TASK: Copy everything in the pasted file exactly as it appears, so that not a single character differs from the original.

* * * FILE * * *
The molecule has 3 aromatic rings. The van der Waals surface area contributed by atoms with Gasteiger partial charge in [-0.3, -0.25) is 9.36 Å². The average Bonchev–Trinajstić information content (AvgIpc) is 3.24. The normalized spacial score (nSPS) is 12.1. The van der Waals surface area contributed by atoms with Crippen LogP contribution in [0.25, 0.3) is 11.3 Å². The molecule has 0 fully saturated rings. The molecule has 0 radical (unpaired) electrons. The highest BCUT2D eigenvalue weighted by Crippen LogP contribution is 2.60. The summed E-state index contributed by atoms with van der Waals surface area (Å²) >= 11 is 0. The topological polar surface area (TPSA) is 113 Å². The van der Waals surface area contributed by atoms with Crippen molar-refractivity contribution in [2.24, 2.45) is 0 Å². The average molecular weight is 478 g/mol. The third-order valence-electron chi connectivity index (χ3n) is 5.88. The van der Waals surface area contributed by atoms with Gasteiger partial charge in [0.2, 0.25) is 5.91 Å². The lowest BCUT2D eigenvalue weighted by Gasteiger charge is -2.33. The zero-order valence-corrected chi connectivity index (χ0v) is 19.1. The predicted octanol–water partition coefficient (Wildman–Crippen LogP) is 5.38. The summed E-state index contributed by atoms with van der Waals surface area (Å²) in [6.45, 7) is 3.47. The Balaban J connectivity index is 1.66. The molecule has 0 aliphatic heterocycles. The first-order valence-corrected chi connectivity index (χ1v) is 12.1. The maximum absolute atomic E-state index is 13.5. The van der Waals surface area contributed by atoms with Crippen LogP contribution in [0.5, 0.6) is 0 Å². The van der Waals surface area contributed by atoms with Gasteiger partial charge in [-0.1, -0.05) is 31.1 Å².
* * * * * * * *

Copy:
The molecule has 3 aromatic rings. The van der Waals surface area contributed by atoms with Gasteiger partial charge in [-0.3, -0.25) is 9.36 Å². The average Bonchev–Trinajstić information content (AvgIpc) is 3.24. The normalized spacial score (nSPS) is 12.1. The van der Waals surface area contributed by atoms with Crippen LogP contribution in [0.25, 0.3) is 11.3 Å². The molecule has 0 fully saturated rings. The molecule has 0 radical (unpaired) electrons. The highest BCUT2D eigenvalue weighted by Crippen LogP contribution is 2.60. The summed E-state index contributed by atoms with van der Waals surface area (Å²) >= 11 is 0. The topological polar surface area (TPSA) is 113 Å². The van der Waals surface area contributed by atoms with Crippen molar-refractivity contribution in [2.24, 2.45) is 0 Å². The average molecular weight is 478 g/mol. The third-order valence-electron chi connectivity index (χ3n) is 5.88. The van der Waals surface area contributed by atoms with Gasteiger partial charge in [0.2, 0.25) is 5.91 Å². The lowest BCUT2D eigenvalue weighted by Gasteiger charge is -2.33. The zero-order valence-corrected chi connectivity index (χ0v) is 19.1. The predicted octanol–water partition coefficient (Wildman–Crippen LogP) is 5.38. The summed E-state index contributed by atoms with van der Waals surface area (Å²) in [6.45, 7) is 3.47. The Balaban J connectivity index is 1.66. The molecule has 0 aliphatic heterocycles. The first-order valence-corrected chi connectivity index (χ1v) is 12.1. The maximum absolute atomic E-state index is 13.5. The van der Waals surface area contributed by atoms with Crippen LogP contribution in [0.5, 0.6) is 0 Å². The van der Waals surface area contributed by atoms with Gasteiger partial charge in [-0.1, -0.05) is 31.1 Å².